Home | News | Researchers reverse memory decline in mice in ‘ground-breaking’ Alzheimer’s trial
Professor Lars Ittner, left, and brother Dr Arne Ittner, right, say the first clinical trials of their breakthrough gene therapy could occur within three to five years. Photo: Macquarie University

Researchers reverse memory decline in mice in ‘ground-breaking’ Alzheimer’s trial

Two scientists at Macquarie University have discovered a new treatment that can reverse the effects of memory loss associated with Alzheimer’s disease in a study of mice, the leading cause of death for women and the second leading cause of death of all Australians.

The “ground-breaking” treatment developed by the scientists – who happen to be brothers – reversed the effects of memory loss related to Alzheimer’s disease in a study of mice with advanced dementia.

By activating a “naturally protective enzyme in the brain called p38gamma, the scientists were able to eliminate the toxic effects leading to memory loss”. Not only has this discovery shown promise for Alzheimer’s disease, the researchers believe it could hold potential for treating other dementia-related diseases, such as fronto-temporal dementia, which typically affects much younger people in their 40s and 50s.

Lars and Arne Ittner from Macquarie’s Dementia Research Centre have dedicated more than a decade of their lives to studying dementia treatments. The breakthrough for the treatment apparently came when Arne discovered that gene therapy was able to replace a protective enzyme in the brain with “outstanding impacts on memory in advanced dementia”.

Arne said increases in Alzheimer’s disease in Australia are attributable to our ageing population and highlighted the high mortality rate.

“Numbers-wise, basic science has managed to reduce the mortality of all major diseases – cancer, diabetes, blood pressure and so forth – but we are still seeing increases in Alzheimer’s disease, and so getting into the space and doing something about it is of utmost importance.”

In completely reversing memory loss in mice, the brothers achieved more than they set out to do in their hypothesis. Originally, their goal was merely to halt the deterioration of memory.

“We were completely surprised,” Lars Ittner said.

“They actually recovered their memory function and their ability to learn returned. So, two months after we treated the mice at very old ages, these mice suddenly behaved like their normal siblings. We were really stoked. There is no comparable therapy out there and no other gene therapy either.”

Before testing began, the Ittners’ aim was to rebuild the lost enzymatic memory activity of the mice and make it more efficient. By researching memory impairments in mice at advanced stages of dementia, “they found that activating p38gamma can modify a protein such that it prevents the development of Alzheimer’s disease symptoms”.

As Lars Ittner explained: “The naturally protective enzymatic activity in the brain is unfortunately lost the further you progress down the Alzheimer’s disease track – so the more memory you lose, the more you also lose this natural protective effect.”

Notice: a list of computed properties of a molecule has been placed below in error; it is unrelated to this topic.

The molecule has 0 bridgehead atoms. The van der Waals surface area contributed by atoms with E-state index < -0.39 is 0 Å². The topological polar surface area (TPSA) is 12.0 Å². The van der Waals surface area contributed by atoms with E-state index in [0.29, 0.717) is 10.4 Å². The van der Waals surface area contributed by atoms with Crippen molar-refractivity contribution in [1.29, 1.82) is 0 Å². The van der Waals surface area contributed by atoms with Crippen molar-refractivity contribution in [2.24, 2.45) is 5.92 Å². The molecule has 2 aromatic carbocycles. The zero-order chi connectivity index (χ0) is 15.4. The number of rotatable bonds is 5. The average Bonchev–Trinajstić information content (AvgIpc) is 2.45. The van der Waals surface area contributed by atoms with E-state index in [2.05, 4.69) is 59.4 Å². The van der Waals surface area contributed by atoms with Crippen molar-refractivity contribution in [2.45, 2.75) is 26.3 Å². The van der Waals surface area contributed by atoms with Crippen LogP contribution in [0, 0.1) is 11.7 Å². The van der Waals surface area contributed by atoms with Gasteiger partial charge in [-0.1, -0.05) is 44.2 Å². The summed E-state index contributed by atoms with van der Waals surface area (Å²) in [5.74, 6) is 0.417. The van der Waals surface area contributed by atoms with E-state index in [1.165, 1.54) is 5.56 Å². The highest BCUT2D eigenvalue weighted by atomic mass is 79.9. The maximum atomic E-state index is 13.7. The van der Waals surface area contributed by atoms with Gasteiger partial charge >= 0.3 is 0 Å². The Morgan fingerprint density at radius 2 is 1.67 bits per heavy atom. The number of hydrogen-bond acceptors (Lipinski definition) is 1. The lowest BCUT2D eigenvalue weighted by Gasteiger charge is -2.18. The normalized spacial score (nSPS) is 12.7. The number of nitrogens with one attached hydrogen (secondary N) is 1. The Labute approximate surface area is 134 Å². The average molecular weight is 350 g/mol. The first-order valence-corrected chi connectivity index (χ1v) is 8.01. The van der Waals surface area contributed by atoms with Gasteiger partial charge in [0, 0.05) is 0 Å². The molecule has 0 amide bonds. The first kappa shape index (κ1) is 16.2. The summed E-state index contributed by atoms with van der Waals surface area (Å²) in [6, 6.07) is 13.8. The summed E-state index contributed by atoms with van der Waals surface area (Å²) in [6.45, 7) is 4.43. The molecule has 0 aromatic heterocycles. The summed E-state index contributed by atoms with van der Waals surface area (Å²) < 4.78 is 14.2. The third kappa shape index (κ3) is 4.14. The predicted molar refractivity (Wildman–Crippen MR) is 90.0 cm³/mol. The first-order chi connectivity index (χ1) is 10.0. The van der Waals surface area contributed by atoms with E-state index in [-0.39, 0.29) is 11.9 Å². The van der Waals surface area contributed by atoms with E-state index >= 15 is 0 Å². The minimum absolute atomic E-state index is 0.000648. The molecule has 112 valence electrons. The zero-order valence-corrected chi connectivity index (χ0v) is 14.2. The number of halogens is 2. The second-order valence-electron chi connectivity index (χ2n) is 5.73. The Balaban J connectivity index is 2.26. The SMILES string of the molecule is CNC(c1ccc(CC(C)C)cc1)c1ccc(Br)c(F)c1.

The “world-first”’ findings will be published in the September edition of the journal Acta Neuropathologica, and the researchers believe their gene therapy approach to treating Alzheimer’s disease “has the potential to put Australia on the map”.

Arne Ittner said that, traditionally, researchers have had difficulty modelling dementia experiments as, by the time the person with dementia or their family notices any peculiarities, they are “already quite far down the memory defect lane”. He believes gene therapy will be “especially significant” in alleviating this difficulty.

“By its nature, the neurodegeneration is incredibly slow which is notoriously hard to study and hard to model,” he said.

“The brain is a black box and some days we get lucky and get glimpses of how it functions, and we learn we can interfere with the mechanism in this black box. Now we have detailed understanding of the mechanisms involved down to the amino acids, which is just quite unprecedented.”

Professor Dan Johnson, pro vice-chancellor of Research Innovation at Macquarie University, said they were “hopeful of realising immediate local benefits”.

“If all goes well, we may find ourselves with a clinical trial done at Macquarie Hospital with this therapy,” he said.

“Macquarie is investing in the uniqueness of the science and the supporting intellectual property position.”

“A lot of the focus right now is on the fundamental science breakthrough and this is clearly a significant achievement. The next phase takes on an additional level of complexity, cost and time to deliver.”

The university is currently deciding the best way to develop the therapy before commencing a clinical trial. If the therapy’s success story continues, the researchers hope the gene therapy can be commercialised within five to ten years.

As gene therapy can be prohibitively expensive, the duo is seeking investors and partners to progress the treatment. However, according to Johnson some of the world’s biggest pharmaceutical companies have already shown interest in the therapy’s potential.

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